LearnLatinwith Us!Start Learning!
Note: This blog post is a companion to Unit X of our Introduction to Latin Vocabulary course. You can learn more about the course here.
Food is an essential part of all cultures, but when it comes to ancient cultures, food doesn’t tend to be one of the things that survive for very long. Luckily, we actually know a surprising amount about what, and how, the Romans ate. People have even managed to recreate Roman dishes today, like the one included below! In food, just as in all aspects of their lives, the Romans were in some ways very similar to us and in others vastly different. Let’s take a look at their food culture.
The dining room in a Roman mansion was called the triclinium, from the Greek words for three (tris) and lean (clinein). This was because Romans and Greeks didn’t sit down to eat as we do, but would instead lie down on couches. These couches were arranged in groups of three (hence the triclinium), in a horseshoe pattern, with the food on tables in the middle of the horseshoe. Diners would prop themselves on their elbows to reach the food.
Three people would lie on each couch—cozy!—and seating arrangements were based on status. The hosts would lie on the lectus imus (left-hand couch); the least important guests would lie on the lectus summus (right-hand couch); and the guests of honor would lie on the lectus medius (middle couch), with the most important guest on the far left side of the lectus medius, in the place called the locus consularis.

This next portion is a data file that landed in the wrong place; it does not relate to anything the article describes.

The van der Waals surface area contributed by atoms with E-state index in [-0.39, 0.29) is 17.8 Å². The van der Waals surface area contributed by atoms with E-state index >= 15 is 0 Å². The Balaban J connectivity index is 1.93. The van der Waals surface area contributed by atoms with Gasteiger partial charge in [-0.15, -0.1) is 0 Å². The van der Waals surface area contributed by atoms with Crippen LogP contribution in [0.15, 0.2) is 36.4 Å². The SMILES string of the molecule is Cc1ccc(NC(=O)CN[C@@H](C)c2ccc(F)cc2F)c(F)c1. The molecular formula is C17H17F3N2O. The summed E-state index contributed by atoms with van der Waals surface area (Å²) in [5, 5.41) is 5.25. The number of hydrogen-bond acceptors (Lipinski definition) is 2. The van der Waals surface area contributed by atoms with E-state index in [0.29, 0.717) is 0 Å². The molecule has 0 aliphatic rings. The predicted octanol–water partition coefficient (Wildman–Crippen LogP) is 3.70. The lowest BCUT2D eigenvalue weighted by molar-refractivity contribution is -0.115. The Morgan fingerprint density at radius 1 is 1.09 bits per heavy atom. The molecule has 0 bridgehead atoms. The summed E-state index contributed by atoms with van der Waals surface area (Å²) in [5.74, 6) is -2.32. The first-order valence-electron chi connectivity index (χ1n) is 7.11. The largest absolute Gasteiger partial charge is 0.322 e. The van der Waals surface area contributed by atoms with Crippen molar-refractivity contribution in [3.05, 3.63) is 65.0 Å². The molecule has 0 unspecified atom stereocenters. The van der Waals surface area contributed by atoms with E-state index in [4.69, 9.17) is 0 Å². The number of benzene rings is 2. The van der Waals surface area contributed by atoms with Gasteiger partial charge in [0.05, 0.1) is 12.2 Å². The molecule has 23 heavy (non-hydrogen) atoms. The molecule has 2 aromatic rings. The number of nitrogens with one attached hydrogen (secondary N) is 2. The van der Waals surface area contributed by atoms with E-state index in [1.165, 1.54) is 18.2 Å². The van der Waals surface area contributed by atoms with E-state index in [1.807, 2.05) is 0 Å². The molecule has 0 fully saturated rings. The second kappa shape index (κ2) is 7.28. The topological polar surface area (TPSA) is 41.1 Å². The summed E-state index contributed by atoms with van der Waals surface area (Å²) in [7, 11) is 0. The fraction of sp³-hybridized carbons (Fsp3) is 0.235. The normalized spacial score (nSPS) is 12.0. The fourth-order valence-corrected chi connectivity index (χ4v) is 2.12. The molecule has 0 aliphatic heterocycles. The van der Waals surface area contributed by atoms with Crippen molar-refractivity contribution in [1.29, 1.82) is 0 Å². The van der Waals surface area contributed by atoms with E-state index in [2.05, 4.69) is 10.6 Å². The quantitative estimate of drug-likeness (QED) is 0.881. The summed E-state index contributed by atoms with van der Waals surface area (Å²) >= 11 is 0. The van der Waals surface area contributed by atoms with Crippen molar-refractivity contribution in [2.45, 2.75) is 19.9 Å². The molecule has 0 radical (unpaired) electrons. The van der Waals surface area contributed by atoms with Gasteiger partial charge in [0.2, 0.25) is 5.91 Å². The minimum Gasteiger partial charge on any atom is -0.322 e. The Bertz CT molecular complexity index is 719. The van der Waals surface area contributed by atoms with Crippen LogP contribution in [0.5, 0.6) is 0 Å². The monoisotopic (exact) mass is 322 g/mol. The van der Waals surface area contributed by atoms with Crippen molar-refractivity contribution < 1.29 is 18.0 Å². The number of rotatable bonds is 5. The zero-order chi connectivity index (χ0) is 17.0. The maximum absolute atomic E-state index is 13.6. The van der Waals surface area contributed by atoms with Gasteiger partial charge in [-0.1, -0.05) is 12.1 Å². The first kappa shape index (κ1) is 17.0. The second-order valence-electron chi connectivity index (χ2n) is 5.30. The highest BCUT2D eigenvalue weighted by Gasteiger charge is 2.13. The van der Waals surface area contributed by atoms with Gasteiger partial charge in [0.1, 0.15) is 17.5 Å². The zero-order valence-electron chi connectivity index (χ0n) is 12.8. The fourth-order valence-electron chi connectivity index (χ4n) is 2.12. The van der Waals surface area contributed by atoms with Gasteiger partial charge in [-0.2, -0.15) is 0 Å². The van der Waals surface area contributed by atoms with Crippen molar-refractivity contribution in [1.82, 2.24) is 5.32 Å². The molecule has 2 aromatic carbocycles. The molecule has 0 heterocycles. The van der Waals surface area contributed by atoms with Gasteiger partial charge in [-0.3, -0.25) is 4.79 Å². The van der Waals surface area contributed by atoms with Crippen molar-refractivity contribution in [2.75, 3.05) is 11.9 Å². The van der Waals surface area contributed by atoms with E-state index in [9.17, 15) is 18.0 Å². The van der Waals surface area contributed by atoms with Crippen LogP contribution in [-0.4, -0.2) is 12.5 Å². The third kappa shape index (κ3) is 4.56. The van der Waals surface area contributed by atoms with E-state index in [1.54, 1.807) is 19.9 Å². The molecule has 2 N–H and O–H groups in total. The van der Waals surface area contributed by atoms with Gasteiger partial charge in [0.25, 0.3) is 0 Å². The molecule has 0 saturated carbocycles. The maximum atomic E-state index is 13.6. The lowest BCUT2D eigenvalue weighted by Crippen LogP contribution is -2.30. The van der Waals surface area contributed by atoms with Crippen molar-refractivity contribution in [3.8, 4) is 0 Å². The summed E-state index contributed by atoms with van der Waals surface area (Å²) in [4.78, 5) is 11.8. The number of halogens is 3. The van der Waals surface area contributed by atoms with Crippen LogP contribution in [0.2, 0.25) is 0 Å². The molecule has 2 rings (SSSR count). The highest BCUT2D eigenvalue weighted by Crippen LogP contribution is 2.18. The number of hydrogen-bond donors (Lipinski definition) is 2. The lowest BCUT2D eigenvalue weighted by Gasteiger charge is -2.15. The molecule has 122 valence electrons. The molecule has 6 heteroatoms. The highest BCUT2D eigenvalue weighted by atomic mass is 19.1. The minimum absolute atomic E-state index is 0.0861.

There were no utensils and no personal plates. Everything was eaten by hand, so slaves would provide bowls of water for washing-up before the meal.
If you aren’t a fan of honey, salt, or vinegar, then I sincerely hope you never fall into a time warp back to ancient Rome! Those three ingredients were in almost every Roman dish. Salt was used to bring out flavors, just like today, but instead of sugar, honey was used to provide sweetness (sugar was only known as an Indian medicine during Roman times). These three ingredients were used in ways you might find unpleasant today—like cabbage cooked in a boiled honey-vinegar mix—but the Romans loved these flavors. (They were also big fans of garlic; one recipe for ancient pesto calls for 20 cloves of garlic. Personally, I’m into it.)